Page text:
Council Votes to Amend Residential Rental Notice Period

Lisa Gardner, City Council Communications Director, 509.625.6226

Tuesday, April 30, 2024 at 7:47 a.m.

During Monday night's Legislative Session, City Council voted 5-2 on Ordinance C36515, which amends the Spokane Municipal Code (SMC) regarding residential rental properties and establishes a minimum notice period for residential rent increases. 

“It’s evident that the cost of housing has skyrocketed in the past years, especially after the pandemic,” said Council President Betsy Wilkerson.  “We've noticed a significant increase in homelessness due to sudden rent hikes. We believe that ensuring housing stability is not a matter of being 'overly generous', but a necessity. Therefore, extending the notice period for rent increases is a fair measure for those who may need to relocate or make other financial preparations.”

The amended notice period now indicates that a landlord may not increase rental rates except in accordance with the following:

  1. Any rental agreement or renewal of a rental agreement entered after the effective date of this ordinance shall include, or shall be deemed to include, a provision requiring not less than:
  1. 120 days written notice for rent increases equal to or less than 3% or
  2. 180 days written notice for rent increases greater than 3% percent.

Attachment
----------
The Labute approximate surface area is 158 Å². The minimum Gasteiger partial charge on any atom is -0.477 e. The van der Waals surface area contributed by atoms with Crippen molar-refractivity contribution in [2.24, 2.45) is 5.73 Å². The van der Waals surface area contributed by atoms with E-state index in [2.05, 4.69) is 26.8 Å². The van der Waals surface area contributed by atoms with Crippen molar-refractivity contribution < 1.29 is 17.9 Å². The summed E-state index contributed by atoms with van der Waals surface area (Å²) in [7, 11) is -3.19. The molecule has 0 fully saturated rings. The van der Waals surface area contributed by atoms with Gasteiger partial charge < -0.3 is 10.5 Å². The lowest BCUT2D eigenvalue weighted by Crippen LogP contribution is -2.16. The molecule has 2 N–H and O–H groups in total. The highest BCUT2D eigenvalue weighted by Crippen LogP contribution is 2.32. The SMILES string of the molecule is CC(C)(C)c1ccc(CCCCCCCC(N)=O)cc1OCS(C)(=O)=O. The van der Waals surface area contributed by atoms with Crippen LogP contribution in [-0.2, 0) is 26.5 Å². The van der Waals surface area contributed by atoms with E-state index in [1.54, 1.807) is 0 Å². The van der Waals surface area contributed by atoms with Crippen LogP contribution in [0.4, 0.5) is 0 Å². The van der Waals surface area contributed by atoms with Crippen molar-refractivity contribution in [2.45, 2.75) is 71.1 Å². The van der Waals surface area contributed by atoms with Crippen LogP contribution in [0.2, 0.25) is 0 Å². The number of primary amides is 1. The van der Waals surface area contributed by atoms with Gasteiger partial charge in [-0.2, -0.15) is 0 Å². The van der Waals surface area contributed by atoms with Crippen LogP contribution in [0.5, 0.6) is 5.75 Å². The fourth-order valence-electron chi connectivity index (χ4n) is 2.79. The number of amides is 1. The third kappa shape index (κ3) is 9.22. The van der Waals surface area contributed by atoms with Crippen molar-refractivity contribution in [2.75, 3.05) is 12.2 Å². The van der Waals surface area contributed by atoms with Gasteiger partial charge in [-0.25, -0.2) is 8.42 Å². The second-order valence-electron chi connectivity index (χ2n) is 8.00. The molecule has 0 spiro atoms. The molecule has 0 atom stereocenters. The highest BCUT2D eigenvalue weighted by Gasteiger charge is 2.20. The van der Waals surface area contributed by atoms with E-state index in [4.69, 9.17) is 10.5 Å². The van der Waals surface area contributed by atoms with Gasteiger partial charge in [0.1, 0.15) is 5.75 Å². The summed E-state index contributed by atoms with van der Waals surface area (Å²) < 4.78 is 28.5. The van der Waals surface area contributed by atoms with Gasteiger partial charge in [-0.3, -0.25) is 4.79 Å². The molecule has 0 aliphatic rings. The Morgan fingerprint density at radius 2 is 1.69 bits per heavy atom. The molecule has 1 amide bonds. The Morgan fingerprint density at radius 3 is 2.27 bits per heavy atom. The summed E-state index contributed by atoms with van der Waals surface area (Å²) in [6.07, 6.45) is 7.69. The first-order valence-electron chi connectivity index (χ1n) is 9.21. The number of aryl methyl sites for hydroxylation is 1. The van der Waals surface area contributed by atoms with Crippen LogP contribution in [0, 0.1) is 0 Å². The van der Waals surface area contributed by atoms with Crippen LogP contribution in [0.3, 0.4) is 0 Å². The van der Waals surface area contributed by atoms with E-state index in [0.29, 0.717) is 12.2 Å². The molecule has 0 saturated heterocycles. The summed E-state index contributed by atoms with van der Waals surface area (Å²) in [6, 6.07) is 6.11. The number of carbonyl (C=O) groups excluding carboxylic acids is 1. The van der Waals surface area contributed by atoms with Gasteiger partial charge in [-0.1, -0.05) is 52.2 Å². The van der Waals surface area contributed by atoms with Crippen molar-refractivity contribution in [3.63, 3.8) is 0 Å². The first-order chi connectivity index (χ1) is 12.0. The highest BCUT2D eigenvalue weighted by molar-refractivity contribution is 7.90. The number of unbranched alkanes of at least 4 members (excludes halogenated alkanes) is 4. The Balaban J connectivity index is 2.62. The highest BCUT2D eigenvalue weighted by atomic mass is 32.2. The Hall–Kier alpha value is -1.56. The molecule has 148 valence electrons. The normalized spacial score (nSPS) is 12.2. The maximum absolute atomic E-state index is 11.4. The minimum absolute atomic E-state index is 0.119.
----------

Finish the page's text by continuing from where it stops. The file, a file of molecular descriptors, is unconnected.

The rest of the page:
3. In a subsidized tenancy where the amount of rent is based on the tenant's income or circumstances specific to the subsidized household, the rental agreement shall instead provide at least 30 days’ prior written notice of an increase in the amount of rent to each affected tenant.
  1. Any notice of residential rent increase shall specify the percentage of the rent increase, the amount of the new rent, and the date on which the increase becomes effective.
  2. Any notice of a residential rent increase shall be served in accordance with RCW 59.12.040.
  3. For purposes of this section, the term “rent” shall have the meaning set forth in RCW 59.18.030 (29), as amended from time to time.

“This is a big win for the hardworking people of Spokane,” said Council Member Paul Dillon, author, and sponsor of the ordinance. “Renters should be able to afford to live in the same community where they work and enjoy their lives. This ordinance is a crucial tool that will provide ample time to secure new housing, especially considering the rapid rent increases in Spokane. Preventing homelessness is our top priority, and we understand that both landlords and tenants share the common goal of maintaining stable housing.”

The ordinance also called for amendments to the Anti-Retaliation Protections and Private Right of Action to prevent landlord retaliation if landlords fail to comply with the newly amended law.

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